Gynomonoecious sex form1 gene (gsf1) of Tripsacum dactyloides: Description and Tripsacum linkage map location
--C.L. Dewald, C.A. Blakey and E.H. Coe, Jr.

The gene designated gynomonoecious sex form1 (gsf1) (Blakey et al., submitted) in the homozygous recessive form, in a diploid, confers a high degree of feminization to the otherwise primarily male floral structure of the Tripsacum rachis. It was named after the phenotype of a variant of Tripsacum dactyloides var. dactyloides identified by C. L. Dewald and R. S. Dayton (Crop Sci. 25:715, 1985; Phytologia 57:156, 1985), germplasm accession WW1582 (GSF-I), Woodward, OK. This gene had been previously characterized as a monogenic recessive with the proposed gene name tstr for tassel seed-Tripsacum (Dewald et al., Am. J. Bot. 74:1055-1059, 1987).

The normal (Gsf1) phenotype, typical of most Tripsacum species, has solitary pistillate spikelets in the lower one-eighth to one-third of the raceme and paired staminate spikelets throughout the remaining portion of the raceme. The recessive mutant phenotype (gsf1) has paired pistillate spikelets in the midsection and bisexual spikelets in the terminal portion of the raceme, in addition to the "normal" solitary pistillate spikelets in the lower portion of the raceme.

A diploid (2n=36) F2 population of 113 individuals from the cross WW1582 (gsf1/gsf1) X WW1218 (Gsf1/Gsf1) was scored for segregation of the mutant phenotype. Phenotypic scoring data were combined with the restriction fragment length polymorphism (RFLP) map data set and linkage relationships were determined using the program MAPMAKER. Two-point analysis revealed linkage of gsf1 to two genomic DNA probes. The RFLP loci were approximately 7 cM (tda48) and 9 cM (tnpi286) on either side of the gsf1 locus on linkage "Group I" of the Tripsacum genetic map (Blakey et al., in preparation), where the molecular marker DNA probes were derived from Tripsacum (probe: tda48) and maize (probe: npi286), respectively.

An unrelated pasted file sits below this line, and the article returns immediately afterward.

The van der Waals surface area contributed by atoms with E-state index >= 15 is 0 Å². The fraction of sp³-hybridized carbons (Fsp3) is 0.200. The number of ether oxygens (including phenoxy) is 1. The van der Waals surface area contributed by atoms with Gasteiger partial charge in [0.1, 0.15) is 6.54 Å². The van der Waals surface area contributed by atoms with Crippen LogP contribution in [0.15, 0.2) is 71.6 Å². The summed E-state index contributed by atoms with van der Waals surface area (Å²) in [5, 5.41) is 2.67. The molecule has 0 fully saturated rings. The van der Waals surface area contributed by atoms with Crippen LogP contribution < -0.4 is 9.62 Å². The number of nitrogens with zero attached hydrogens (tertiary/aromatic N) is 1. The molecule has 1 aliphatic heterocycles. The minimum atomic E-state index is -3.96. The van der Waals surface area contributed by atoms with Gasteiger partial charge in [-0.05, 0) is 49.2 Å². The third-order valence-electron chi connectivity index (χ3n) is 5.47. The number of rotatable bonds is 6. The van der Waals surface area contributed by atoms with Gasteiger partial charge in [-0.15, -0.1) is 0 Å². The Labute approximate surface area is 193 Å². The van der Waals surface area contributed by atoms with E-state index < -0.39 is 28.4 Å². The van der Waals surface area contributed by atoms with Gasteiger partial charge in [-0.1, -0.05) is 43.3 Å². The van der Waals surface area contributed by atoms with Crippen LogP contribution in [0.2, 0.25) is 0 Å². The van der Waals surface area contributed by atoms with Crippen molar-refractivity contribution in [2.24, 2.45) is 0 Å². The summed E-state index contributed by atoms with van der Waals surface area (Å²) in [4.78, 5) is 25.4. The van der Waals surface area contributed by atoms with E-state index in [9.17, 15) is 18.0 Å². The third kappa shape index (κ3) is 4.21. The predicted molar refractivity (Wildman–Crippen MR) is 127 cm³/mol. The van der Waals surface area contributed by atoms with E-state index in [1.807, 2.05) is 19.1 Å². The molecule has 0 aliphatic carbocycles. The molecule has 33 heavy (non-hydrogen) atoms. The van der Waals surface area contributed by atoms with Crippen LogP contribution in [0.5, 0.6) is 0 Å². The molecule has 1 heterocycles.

The alteration in floral structure of gsf1 mutant is morphologically similar to the feminizing effect of the tassel seed mutants of maize (Emerson, J. Hered. 11: 65 - 76, 1920; Nickerson and Dale, Ann. Mo. Bot. Gard. 42: 195-212, 1955; Irish and Nelson, Am. J. Bot. 80: 292-299, 1993). Based on this similarity and molecular evidence of probable synteny between the linkage map region of Tripsacum linkage group I and maize chromosome 1 (Blakey et al., submitted; Blakey et al., in preparation), gsf1 may be homoeologous to the tassel seed2 (ts2) gene of maize. 


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